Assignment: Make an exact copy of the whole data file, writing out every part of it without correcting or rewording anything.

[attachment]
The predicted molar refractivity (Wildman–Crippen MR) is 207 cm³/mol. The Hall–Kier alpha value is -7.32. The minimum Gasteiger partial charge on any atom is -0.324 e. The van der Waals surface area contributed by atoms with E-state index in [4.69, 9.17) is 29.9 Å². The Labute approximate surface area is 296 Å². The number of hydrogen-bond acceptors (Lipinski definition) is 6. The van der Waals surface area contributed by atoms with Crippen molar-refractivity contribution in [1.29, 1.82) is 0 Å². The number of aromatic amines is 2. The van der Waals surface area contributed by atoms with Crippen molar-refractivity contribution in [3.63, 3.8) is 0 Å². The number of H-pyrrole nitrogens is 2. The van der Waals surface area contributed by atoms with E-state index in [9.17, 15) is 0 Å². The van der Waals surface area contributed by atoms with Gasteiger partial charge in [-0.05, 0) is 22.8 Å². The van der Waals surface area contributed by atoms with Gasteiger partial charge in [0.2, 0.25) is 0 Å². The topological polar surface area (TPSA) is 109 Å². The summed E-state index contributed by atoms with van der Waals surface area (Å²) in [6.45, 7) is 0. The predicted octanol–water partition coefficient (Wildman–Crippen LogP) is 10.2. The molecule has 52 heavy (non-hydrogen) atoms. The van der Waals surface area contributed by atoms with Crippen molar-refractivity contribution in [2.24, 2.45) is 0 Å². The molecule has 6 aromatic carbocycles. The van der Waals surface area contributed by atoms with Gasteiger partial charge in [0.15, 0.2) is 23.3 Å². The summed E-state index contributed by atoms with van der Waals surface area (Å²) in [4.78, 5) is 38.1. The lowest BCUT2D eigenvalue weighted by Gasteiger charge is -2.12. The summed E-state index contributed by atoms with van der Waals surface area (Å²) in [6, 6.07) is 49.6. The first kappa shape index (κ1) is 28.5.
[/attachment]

The predicted molar refractivity (Wildman–Crippen MR) is 207 cm³/mol. The Hall–Kier alpha value is -7.32. The minimum Gasteiger partial charge on any atom is -0.324 e. The van der Waals surface area contributed by atoms with E-state index in [4.69, 9.17) is 29.9 Å². The Labute approximate surface area is 296 Å². The number of hydrogen-bond acceptors (Lipinski definition) is 6. The van der Waals surface area contributed by atoms with Crippen molar-refractivity contribution in [1.29, 1.82) is 0 Å². The number of aromatic amines is 2. The van der Waals surface area contributed by atoms with Crippen molar-refractivity contribution in [3.63, 3.8) is 0 Å². The number of H-pyrrole nitrogens is 2. The van der Waals surface area contributed by atoms with E-state index in [9.17, 15) is 0 Å². The van der Waals surface area contributed by atoms with Gasteiger partial charge in [-0.05, 0) is 22.8 Å². The van der Waals surface area contributed by atoms with Gasteiger partial charge in [0.2, 0.25) is 0 Å². The topological polar surface area (TPSA) is 109 Å². The summed E-state index contributed by atoms with van der Waals surface area (Å²) in [6.45, 7) is 0. The predicted octanol–water partition coefficient (Wildman–Crippen LogP) is 10.2. The molecule has 52 heavy (non-hydrogen) atoms. The van der Waals surface area contributed by atoms with Crippen molar-refractivity contribution in [2.24, 2.45) is 0 Å². The molecule has 6 aromatic carbocycles. The van der Waals surface area contributed by atoms with Gasteiger partial charge in [0.15, 0.2) is 23.3 Å². The summed E-state index contributed by atoms with van der Waals surface area (Å²) in [4.78, 5) is 38.1. The lowest BCUT2D eigenvalue weighted by Gasteiger charge is -2.12. The summed E-state index contributed by atoms with van der Waals surface area (Å²) in [6, 6.07) is 49.6. The first kappa shape index (κ1) is 28.5.